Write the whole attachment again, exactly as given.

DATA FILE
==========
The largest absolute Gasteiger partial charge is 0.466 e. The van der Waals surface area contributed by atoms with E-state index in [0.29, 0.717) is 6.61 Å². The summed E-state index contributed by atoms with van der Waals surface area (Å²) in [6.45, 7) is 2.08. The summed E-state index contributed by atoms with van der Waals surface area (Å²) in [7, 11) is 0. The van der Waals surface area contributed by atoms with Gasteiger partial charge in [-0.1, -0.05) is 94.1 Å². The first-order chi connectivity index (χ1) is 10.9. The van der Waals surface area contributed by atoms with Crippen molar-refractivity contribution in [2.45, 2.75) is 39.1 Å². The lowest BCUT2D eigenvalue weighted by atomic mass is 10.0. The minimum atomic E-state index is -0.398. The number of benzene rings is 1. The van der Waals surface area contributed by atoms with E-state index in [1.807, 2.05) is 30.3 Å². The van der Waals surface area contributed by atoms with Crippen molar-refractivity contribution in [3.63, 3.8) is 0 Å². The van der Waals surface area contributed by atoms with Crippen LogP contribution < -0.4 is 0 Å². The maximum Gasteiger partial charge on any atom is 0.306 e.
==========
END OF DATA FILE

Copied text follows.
The largest absolute Gasteiger partial charge is 0.466 e. The van der Waals surface area contributed by atoms with E-state index in [0.29, 0.717) is 6.61 Å². The summed E-state index contributed by atoms with van der Waals surface area (Å²) in [6.45, 7) is 2.08. The summed E-state index contributed by atoms with van der Waals surface area (Å²) in [7, 11) is 0. The van der Waals surface area contributed by atoms with Gasteiger partial charge in [-0.1, -0.05) is 94.1 Å². The first-order chi connectivity index (χ1) is 10.9. The van der Waals surface area contributed by atoms with Crippen molar-refractivity contribution in [2.45, 2.75) is 39.1 Å². The lowest BCUT2D eigenvalue weighted by atomic mass is 10.0. The minimum atomic E-state index is -0.398. The number of benzene rings is 1. The van der Waals surface area contributed by atoms with E-state index in [1.807, 2.05) is 30.3 Å². The van der Waals surface area contributed by atoms with Crippen molar-refractivity contribution in [3.63, 3.8) is 0 Å². The van der Waals surface area contributed by atoms with Crippen LogP contribution < -0.4 is 0 Å². The maximum Gasteiger partial charge on any atom is 0.306 e.